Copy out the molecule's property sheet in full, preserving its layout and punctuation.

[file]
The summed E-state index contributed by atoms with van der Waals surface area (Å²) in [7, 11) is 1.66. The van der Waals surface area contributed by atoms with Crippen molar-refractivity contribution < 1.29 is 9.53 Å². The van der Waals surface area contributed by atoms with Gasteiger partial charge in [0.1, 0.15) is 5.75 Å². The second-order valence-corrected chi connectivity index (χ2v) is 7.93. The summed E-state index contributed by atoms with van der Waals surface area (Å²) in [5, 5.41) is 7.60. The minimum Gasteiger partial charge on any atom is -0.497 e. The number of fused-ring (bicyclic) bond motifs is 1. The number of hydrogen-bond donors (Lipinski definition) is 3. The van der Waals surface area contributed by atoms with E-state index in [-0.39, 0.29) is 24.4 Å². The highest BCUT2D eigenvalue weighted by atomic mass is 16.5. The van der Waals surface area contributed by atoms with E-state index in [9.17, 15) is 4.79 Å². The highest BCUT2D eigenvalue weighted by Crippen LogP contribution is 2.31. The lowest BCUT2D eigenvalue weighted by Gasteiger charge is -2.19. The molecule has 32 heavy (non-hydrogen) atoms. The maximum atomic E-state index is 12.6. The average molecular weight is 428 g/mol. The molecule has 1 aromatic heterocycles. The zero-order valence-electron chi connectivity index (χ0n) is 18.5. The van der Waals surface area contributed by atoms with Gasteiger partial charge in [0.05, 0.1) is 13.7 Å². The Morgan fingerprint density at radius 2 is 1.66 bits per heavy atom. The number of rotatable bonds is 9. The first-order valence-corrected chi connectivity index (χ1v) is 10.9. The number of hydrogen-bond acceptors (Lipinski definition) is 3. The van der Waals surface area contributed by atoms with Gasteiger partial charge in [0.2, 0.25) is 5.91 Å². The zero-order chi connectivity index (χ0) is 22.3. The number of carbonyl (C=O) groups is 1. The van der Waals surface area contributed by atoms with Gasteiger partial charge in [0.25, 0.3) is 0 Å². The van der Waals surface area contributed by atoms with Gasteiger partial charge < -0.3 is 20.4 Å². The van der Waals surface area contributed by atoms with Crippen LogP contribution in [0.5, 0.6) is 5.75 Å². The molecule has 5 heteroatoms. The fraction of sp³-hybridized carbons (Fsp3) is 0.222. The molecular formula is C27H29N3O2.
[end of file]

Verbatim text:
The summed E-state index contributed by atoms with van der Waals surface area (Å²) in [7, 11) is 1.66. The van der Waals surface area contributed by atoms with Crippen molar-refractivity contribution < 1.29 is 9.53 Å². The van der Waals surface area contributed by atoms with Gasteiger partial charge in [0.1, 0.15) is 5.75 Å². The second-order valence-corrected chi connectivity index (χ2v) is 7.93. The summed E-state index contributed by atoms with van der Waals surface area (Å²) in [5, 5.41) is 7.60. The minimum Gasteiger partial charge on any atom is -0.497 e. The number of fused-ring (bicyclic) bond motifs is 1. The number of hydrogen-bond donors (Lipinski definition) is 3. The van der Waals surface area contributed by atoms with E-state index in [-0.39, 0.29) is 24.4 Å². The highest BCUT2D eigenvalue weighted by atomic mass is 16.5. The van der Waals surface area contributed by atoms with E-state index in [9.17, 15) is 4.79 Å². The highest BCUT2D eigenvalue weighted by Crippen LogP contribution is 2.31. The lowest BCUT2D eigenvalue weighted by Gasteiger charge is -2.19. The molecule has 32 heavy (non-hydrogen) atoms. The maximum atomic E-state index is 12.6. The average molecular weight is 428 g/mol. The molecule has 1 aromatic heterocycles. The zero-order valence-electron chi connectivity index (χ0n) is 18.5. The van der Waals surface area contributed by atoms with Gasteiger partial charge in [0.05, 0.1) is 13.7 Å². The Morgan fingerprint density at radius 2 is 1.66 bits per heavy atom. The number of rotatable bonds is 9. The first-order valence-corrected chi connectivity index (χ1v) is 10.9. The number of hydrogen-bond acceptors (Lipinski definition) is 3. The van der Waals surface area contributed by atoms with Gasteiger partial charge in [0.2, 0.25) is 5.91 Å². The zero-order chi connectivity index (χ0) is 22.3. The number of carbonyl (C=O) groups is 1. The van der Waals surface area contributed by atoms with Gasteiger partial charge in [0.25, 0.3) is 0 Å². The van der Waals surface area contributed by atoms with Gasteiger partial charge < -0.3 is 20.4 Å². The van der Waals surface area contributed by atoms with Crippen LogP contribution in [0.5, 0.6) is 5.75 Å². The molecule has 5 heteroatoms. The fraction of sp³-hybridized carbons (Fsp3) is 0.222. The molecular formula is C27H29N3O2.